We probably wouldn't go through the trouble of cutting onions up if they didn't make our dishes so tasty. Unfortunately, we have to sacrifice a bit of our eyesight for a couple of minutes while we prep onions for a meal. But why does slicing onions make us cry anyway?
The fact that slicing onions will make us cry is such a common piece of household knowledge that we hardly even question it anymore. It's like knowing that the fire is hot and water is wet. It's just something that happens. Of course, like most other things that occur in the universe, however big or small, there's an explanation for why slicing onions makes us cry.
You probably know that an onion releases a gas of some sort as a defense mechanism. What exactly does an onion release, where does it come from, and why does it affect us the way it does?
Onions grow underground, where a few hungry critters also live. So imagine that you're an onion. You're newly ripe, you're quite round and plump, and best of all, you're just there. You have no spikes or spines that can protect you. You're quite defenseless against critters with sharp teeth. Thus, you have your own nature-patented onion spray that keeps hungry critters away.
As the onion grows, it interacts with the sulfur in the dirt. This interaction results in the production of amino acid sulfoxides, which can turn into gas. When an animal bites into an onion and the onion's flesh breaks apart, it releases the amino acid sulfoxides as well as the onion's enzymes. When these compounds react, they produce sulfenic acid. When sulfenic acid reacts with onion enzymes, they produce the gas syn-propanethial-S-oxide.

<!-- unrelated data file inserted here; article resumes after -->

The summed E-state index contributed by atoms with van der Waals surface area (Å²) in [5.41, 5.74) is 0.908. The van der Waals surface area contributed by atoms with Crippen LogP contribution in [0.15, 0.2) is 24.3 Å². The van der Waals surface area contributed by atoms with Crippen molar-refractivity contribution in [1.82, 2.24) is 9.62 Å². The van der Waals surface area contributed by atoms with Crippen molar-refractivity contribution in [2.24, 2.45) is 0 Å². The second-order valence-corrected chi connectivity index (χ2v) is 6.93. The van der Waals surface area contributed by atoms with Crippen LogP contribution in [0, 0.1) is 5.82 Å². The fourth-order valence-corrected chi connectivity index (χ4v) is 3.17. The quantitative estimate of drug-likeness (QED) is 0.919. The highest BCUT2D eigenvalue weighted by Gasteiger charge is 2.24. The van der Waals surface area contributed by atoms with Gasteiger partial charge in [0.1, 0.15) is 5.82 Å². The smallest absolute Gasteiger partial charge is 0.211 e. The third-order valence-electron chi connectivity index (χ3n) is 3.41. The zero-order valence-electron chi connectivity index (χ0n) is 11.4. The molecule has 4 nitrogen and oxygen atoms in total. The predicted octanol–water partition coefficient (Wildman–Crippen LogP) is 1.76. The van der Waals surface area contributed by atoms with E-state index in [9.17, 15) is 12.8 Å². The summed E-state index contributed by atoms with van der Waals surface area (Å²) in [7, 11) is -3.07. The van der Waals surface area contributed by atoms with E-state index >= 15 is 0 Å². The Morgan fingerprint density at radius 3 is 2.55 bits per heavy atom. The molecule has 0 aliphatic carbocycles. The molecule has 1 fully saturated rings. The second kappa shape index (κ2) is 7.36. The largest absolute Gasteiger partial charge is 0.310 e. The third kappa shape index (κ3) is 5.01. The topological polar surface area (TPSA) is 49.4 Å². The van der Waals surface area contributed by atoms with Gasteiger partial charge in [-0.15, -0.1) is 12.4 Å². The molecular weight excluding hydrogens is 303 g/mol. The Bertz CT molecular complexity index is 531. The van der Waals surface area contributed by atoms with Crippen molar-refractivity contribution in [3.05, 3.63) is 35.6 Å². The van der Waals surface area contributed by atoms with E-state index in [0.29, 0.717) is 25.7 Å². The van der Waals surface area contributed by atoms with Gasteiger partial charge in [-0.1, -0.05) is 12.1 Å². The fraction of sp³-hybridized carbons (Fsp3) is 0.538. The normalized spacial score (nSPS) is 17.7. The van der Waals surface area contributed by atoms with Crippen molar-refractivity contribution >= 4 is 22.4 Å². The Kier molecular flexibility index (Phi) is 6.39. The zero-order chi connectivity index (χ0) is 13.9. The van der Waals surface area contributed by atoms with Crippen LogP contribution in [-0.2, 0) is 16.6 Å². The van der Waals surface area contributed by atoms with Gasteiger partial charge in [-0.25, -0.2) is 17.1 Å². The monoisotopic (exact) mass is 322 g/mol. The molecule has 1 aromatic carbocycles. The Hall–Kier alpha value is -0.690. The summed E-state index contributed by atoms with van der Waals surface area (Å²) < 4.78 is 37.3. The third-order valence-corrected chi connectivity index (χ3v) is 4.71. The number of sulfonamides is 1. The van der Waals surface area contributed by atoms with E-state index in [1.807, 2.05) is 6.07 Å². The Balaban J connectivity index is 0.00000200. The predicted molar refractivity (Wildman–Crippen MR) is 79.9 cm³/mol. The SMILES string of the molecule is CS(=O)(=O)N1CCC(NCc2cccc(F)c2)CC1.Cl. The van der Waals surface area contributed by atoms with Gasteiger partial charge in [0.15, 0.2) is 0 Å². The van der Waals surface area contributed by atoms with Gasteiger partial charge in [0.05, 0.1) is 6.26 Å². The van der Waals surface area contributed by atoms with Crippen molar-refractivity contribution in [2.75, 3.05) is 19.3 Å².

It's this gas that keeps animals away from the onion and makes humans cry when cutting onions up. Though the process to produce the gas sounds simple, it's actually quite complicated.
The good news is that the gas isn't actually harmful to humans. It may sting your eyes for quite a while, but it won't cause damage. Different people also have different levels of tolerance towards the gas. Some lucky people won't feel any effects at all, while others will tear up and even get a runny nose as well.
Not all onions are equal, at least in terms of the syn-propanethial-S-oxide gas they excrete. White, yellow, and red onions have more of the enzymes necessary to produce syn-propanethial-S-oxide. Green onions, sweet onions, and scallions don't have as much of the same enzymes.
Fortunately, tearing up when you're slicing onions isn't inescapable. There are some things you can do to protect your eyes from an onion's gas. If you're particularly sensitive to the gas and it makes you very uncomfortable, you can wear protective goggles while slicing onions. You can also use eye drops to dilute the effects of the gas. However, doing these things may seem like too much of a hassle for such a small chore. Thus, you can try cutting onions up in a bowl of water and see if that works.
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